| 15°C Dublin

McGrath targets Munster

Sexton, Ryan, Kearney and Ringrose to return for Blues


COMEBACK TRAIL: Jack McGrath with contact skills coach Hugh Hogan during Leinster training.  Photo: Sportsfile

COMEBACK TRAIL: Jack McGrath with contact skills coach Hugh Hogan during Leinster training. Photo: Sportsfile

COMEBACK TRAIL: Jack McGrath with contact skills coach Hugh Hogan during Leinster training. Photo: Sportsfile

The early signs are that Stuart Lancaster's problem will not become Joe Schmidt's problem.

Leinster's Jack McGrath has been ruled out for an unspecified number of weeks with a knee injury suffered at training.

All the indications are that it does not look like threatening the opening rounds of the European Cup or Ireland's November internationals.

In fact, McGrath will work towards a return to play at home to Munster in the Guinness PRO14 League at The Aviva Stadium on October 6.

There are worse times during the season to be afflicted - much worse.

"It is a shame for Jack because he obviously worked really hard to get into the Ireland team at the end of the tour," noted Lancaster.

"He's worked hard on his fitness and his change-up that we've been talking about. It's only a couple of weeks, but yeah it has just been frustrating for him really.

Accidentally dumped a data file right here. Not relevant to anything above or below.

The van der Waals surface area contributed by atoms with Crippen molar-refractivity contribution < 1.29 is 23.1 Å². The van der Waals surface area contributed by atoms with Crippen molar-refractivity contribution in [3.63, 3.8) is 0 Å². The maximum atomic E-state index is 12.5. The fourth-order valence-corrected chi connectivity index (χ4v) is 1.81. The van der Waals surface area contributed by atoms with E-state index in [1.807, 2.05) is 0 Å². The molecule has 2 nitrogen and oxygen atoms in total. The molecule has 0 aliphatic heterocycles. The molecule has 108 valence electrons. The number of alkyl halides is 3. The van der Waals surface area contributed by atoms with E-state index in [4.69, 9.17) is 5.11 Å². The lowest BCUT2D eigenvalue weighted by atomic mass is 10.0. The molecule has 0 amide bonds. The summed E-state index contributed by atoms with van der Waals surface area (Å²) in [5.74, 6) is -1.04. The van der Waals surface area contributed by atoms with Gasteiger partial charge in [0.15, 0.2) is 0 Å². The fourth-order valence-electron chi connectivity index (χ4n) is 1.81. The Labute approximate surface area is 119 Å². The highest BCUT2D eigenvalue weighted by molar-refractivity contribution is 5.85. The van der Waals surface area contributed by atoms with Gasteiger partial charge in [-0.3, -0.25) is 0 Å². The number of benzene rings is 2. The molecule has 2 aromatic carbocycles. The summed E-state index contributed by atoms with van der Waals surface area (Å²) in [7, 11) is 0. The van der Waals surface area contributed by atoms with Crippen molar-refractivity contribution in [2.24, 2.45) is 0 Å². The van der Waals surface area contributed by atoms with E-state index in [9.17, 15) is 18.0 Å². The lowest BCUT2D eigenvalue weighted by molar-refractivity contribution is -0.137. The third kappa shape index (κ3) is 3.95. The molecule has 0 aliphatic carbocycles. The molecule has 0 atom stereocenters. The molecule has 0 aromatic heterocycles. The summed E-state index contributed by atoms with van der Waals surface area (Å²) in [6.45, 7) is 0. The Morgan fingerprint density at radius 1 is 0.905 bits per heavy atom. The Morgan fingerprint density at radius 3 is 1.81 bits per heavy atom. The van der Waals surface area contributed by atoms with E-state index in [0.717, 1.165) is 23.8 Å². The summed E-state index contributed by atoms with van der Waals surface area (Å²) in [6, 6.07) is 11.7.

"But I think when you look at who is in our red box of injured players we're actually not in bad shape at the moment.

"The good thing is that we can bring some pretty good players back in the equation this weekend."

As compensation, Leinster will have Jonathan Sexton, Garry Ringrose, James Ryan, Rob Kearney and Josh van der Flier to draw on as Bernard Jackman's Dragons enter The RDS den this Saturday evening (KO5.15).

The week will have to play out before Leinster make a call on whether one or all will be rolled out for the first home match of the season.

Whatever the make-up, former Leinster hooker Jackman can expect a torrid time.

The Leinster Monday morning review has been a 'no excuse zone' for years.

The loss at Scarlets was interpreted as a win that got away.

"I go hard on them because I think it's about winning," said Lancaster.

"Having gone through the pain of losing, and not just the two semi-finals at Leinster, but being an international coach, you still learn that the pain of losing is not worth it really.


"Our mindset should be to go out and try and win every game," he pushed.

This is all fine and dandy, in theory. It is just that there are always two sides to every league argument.

The pain referenced by defeats the season before last pale in comparison to those two hammer blows administered by Leinster to Scarlets at the Aviva Stadium last season.

In addition, the reality is there has to be a price paid for the often applauded Irish system.

"The reality is we've got players who are coming back in from international duty," Lancaster said. "We've got Europe coming around the corner and trophies are won at the end of the season."

In terms of the week-by-week process, Leo Cullen and Lancaster learned long ago that it is far better to start as you mean to proceed.

"You need to be in a position to win the trophies," he stated.

"In a conference system, you need to either win your conference or come second.

"What counts really is not just winning all your games, but particularly against the teams that are in your conference."

This clarifies the cost of the points against Conference rivals and likely contenders Scarlets.

However, the fact remains that Leinster are one point ahead of the West Wales club after two matches away from home.

Not bad. If not quite good enough.